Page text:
MINNEAPOLIS (WCCO) — It’s been well over a year since COVID-19 was detected in Minnesota. Although we know a lot more about the virus than we did last year and many have gotten their vaccinations, there’s still a lot of information to track as the Delta variant surges in the state and across the country.
So we’re asking an expert, Dr. George Morris of CentraCare, some important questions during this stage of the pandemic. Watch the video above or read his answers below.
How contagious is the Delta variant?
Delta… You could call it tougher, stronger, harsher or spreads more.
We had what you’d call traditional COVID, then there was an Alpha variant, a Beta variant, and now Delta. And that one is twice as powerful or twice as contagious as the alpha one, which was twice as contagious as the original. So now we’re up to, you know, four times as contagious as the first one. With that, it means that one person can probably spread to six or eight people, not just one-to-one, or one-to-two.
How has Delta impacted hospitalizations?
We have to think of COVID in the waves that we’ve had. We had the initial waves, we had the fall waves, you know, kind of November, December that was really long and hard and harsh. During that one, we probably had about 25% that were ICU. In the spring wave — kind of that March, April — we were up about a third of patients were ICU. And yeah, if what we’re seeing now is, you know, 40% to 50% of our patients are in the intensive care unit with COVID. That is (happening). That’s keeping our facilities busy.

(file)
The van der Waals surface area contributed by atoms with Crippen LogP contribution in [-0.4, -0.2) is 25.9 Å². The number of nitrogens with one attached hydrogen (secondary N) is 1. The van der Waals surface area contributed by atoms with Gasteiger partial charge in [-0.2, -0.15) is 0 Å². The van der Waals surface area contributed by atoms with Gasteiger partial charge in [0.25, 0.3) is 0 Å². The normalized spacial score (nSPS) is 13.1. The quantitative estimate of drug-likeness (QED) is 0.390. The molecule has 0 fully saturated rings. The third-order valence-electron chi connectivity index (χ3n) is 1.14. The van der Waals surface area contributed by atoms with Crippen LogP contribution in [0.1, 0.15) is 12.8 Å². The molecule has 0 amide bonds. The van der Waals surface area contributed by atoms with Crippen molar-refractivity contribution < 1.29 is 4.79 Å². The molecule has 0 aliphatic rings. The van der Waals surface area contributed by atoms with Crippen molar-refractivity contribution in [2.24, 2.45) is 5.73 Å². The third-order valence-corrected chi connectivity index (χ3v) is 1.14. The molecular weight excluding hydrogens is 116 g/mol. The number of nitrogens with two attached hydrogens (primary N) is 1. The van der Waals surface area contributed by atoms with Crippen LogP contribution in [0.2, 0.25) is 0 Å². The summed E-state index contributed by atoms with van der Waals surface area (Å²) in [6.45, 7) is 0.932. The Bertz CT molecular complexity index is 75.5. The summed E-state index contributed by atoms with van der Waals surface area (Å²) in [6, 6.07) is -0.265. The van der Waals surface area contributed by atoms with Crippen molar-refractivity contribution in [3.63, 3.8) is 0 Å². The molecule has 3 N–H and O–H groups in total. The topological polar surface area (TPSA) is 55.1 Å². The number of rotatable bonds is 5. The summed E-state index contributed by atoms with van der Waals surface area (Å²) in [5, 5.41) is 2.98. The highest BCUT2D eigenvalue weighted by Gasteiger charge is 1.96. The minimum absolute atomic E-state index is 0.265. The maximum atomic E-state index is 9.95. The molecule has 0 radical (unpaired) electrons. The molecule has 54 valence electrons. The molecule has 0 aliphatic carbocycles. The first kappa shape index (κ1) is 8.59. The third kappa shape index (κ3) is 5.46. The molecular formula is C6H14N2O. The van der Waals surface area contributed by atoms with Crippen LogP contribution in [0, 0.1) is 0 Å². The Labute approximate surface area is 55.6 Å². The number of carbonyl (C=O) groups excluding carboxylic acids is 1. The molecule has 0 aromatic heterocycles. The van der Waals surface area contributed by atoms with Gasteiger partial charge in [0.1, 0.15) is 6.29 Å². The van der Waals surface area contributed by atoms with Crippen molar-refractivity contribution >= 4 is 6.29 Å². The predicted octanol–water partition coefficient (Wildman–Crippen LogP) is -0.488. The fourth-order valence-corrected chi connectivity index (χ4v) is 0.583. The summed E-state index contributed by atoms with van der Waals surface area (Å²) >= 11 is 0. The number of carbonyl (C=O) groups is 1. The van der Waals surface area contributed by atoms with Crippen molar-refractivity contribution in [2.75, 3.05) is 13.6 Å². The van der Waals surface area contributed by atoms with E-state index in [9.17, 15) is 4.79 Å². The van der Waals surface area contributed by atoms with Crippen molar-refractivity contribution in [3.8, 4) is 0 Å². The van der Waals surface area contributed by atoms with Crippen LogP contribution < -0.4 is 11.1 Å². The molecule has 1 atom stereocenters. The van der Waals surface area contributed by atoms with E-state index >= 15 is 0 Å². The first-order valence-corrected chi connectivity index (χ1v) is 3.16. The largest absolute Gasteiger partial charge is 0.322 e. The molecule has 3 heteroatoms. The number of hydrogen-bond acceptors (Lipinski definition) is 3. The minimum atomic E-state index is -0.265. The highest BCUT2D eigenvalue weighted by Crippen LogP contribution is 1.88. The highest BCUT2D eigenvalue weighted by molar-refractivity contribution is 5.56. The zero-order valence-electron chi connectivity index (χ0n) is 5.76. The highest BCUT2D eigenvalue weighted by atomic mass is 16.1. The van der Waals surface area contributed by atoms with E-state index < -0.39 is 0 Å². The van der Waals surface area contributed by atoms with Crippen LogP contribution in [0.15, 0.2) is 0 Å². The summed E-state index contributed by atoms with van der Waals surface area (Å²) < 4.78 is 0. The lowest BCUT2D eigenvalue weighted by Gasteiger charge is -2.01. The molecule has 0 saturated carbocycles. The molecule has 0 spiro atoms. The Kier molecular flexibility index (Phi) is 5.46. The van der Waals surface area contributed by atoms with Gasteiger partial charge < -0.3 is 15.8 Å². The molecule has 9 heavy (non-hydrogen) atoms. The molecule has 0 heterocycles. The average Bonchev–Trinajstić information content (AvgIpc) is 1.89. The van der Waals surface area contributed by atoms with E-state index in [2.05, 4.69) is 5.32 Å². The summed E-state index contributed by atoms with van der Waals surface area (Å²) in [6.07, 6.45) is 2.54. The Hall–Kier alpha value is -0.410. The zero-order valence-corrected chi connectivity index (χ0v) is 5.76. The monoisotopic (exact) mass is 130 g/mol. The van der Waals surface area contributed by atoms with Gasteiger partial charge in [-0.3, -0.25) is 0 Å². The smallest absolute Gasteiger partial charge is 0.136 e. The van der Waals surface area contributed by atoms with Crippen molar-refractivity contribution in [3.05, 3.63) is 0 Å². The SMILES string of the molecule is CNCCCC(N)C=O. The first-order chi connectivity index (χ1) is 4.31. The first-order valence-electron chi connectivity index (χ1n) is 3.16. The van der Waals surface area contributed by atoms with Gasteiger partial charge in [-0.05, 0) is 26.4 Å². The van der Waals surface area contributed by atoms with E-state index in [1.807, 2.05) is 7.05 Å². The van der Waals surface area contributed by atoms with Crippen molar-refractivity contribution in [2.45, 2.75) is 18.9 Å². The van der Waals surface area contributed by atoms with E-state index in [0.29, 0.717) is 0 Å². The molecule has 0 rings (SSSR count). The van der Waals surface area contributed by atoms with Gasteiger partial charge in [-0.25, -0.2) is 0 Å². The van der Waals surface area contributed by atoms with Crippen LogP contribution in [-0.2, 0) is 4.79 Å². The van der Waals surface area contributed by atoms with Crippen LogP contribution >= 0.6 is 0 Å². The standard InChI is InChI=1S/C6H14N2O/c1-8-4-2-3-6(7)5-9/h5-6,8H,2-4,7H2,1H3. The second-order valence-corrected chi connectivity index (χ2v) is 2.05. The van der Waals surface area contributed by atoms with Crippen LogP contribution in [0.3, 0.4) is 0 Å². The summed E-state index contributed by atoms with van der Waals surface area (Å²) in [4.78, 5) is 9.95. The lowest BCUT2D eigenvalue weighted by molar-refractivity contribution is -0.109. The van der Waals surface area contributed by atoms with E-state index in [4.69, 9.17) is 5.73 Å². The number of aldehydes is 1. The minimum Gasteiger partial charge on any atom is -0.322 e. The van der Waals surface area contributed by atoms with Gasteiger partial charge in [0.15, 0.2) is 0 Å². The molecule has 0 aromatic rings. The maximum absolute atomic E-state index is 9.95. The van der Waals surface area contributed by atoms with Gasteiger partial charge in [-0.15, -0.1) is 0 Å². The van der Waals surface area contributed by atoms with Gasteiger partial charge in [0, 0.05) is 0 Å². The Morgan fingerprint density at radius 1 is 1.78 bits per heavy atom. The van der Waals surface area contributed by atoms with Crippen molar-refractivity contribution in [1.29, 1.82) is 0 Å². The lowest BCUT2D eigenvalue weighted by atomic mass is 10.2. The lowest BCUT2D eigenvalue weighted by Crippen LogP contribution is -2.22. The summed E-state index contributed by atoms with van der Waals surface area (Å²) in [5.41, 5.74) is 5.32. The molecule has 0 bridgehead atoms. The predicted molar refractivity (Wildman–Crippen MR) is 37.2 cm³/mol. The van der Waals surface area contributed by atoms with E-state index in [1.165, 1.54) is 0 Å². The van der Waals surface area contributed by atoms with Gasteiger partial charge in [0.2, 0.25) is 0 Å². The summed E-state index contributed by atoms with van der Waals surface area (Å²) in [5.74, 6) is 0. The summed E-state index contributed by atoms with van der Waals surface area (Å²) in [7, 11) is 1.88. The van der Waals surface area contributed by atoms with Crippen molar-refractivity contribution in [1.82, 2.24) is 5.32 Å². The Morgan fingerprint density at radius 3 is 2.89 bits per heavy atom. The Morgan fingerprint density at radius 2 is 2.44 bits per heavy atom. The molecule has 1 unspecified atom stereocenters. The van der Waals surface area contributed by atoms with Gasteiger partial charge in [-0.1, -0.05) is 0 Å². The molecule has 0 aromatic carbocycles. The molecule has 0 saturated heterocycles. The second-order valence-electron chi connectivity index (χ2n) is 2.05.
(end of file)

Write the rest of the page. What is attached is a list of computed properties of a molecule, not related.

Will vaccinated people need booster shots in the future?
The FDA is still looking at the booster data. That’ll be two things. One, is the timing of when you need the booster, –whether it’s nine months, 12 months after your first shot — or which subgroups, which populations may need it. And that’s probably where I think that things may lean initially, is people that are immunocompromised, are on chronic medications that suppress their immune system, or that are really elderly, that’s probably where we’re going to be focusing a lot of our efforts for the boosters.
What should people do to protect themselves from the variant?
I would maybe try to think about it in layers … three layers. Number one is our behavior, decrease your risk of social activities. Try and come back a little bit together, smaller groups, kind of safe spaces outdoors, be outside.
And the next would be, you know, the vaccine, that’s a great layer of protection.
But if those aren’t working, you need to add the masks as that third layer of protection to kind of help make it better for yourself. And remember, part of this is that we’re all in this together. If I can wear my mask, it protects me and protects you.
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